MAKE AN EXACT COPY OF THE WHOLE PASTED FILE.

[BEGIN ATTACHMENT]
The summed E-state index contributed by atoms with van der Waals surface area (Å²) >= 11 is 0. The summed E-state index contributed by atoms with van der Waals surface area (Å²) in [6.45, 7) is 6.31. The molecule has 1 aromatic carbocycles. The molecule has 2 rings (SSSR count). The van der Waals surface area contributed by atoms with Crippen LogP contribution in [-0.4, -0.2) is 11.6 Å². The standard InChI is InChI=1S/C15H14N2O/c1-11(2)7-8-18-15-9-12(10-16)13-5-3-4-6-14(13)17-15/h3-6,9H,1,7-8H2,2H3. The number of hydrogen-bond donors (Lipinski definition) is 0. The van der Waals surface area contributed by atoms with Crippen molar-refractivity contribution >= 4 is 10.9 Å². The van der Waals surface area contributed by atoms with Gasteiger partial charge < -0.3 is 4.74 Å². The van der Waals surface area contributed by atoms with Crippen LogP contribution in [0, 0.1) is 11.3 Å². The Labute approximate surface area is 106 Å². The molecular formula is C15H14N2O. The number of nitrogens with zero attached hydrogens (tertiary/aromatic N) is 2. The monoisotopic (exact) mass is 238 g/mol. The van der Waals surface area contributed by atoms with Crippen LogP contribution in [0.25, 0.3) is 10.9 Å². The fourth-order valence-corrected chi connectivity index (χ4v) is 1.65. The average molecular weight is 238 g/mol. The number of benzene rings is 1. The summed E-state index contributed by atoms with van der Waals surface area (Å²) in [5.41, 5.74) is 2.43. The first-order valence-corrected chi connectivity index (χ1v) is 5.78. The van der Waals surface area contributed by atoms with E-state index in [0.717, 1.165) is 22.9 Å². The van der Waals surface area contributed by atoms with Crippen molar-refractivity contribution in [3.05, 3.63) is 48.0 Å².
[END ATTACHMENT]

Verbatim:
The summed E-state index contributed by atoms with van der Waals surface area (Å²) >= 11 is 0. The summed E-state index contributed by atoms with van der Waals surface area (Å²) in [6.45, 7) is 6.31. The molecule has 1 aromatic carbocycles. The molecule has 2 rings (SSSR count). The van der Waals surface area contributed by atoms with Crippen LogP contribution in [-0.4, -0.2) is 11.6 Å². The standard InChI is InChI=1S/C15H14N2O/c1-11(2)7-8-18-15-9-12(10-16)13-5-3-4-6-14(13)17-15/h3-6,9H,1,7-8H2,2H3. The number of hydrogen-bond donors (Lipinski definition) is 0. The van der Waals surface area contributed by atoms with Crippen molar-refractivity contribution >= 4 is 10.9 Å². The van der Waals surface area contributed by atoms with Gasteiger partial charge < -0.3 is 4.74 Å². The van der Waals surface area contributed by atoms with Crippen LogP contribution in [0, 0.1) is 11.3 Å². The Labute approximate surface area is 106 Å². The molecular formula is C15H14N2O. The number of nitrogens with zero attached hydrogens (tertiary/aromatic N) is 2. The monoisotopic (exact) mass is 238 g/mol. The van der Waals surface area contributed by atoms with Crippen LogP contribution in [0.25, 0.3) is 10.9 Å². The fourth-order valence-corrected chi connectivity index (χ4v) is 1.65. The average molecular weight is 238 g/mol. The number of benzene rings is 1. The summed E-state index contributed by atoms with van der Waals surface area (Å²) in [5.41, 5.74) is 2.43. The first-order valence-corrected chi connectivity index (χ1v) is 5.78. The van der Waals surface area contributed by atoms with E-state index in [0.717, 1.165) is 22.9 Å². The van der Waals surface area contributed by atoms with Crippen molar-refractivity contribution in [3.05, 3.63) is 48.0 Å².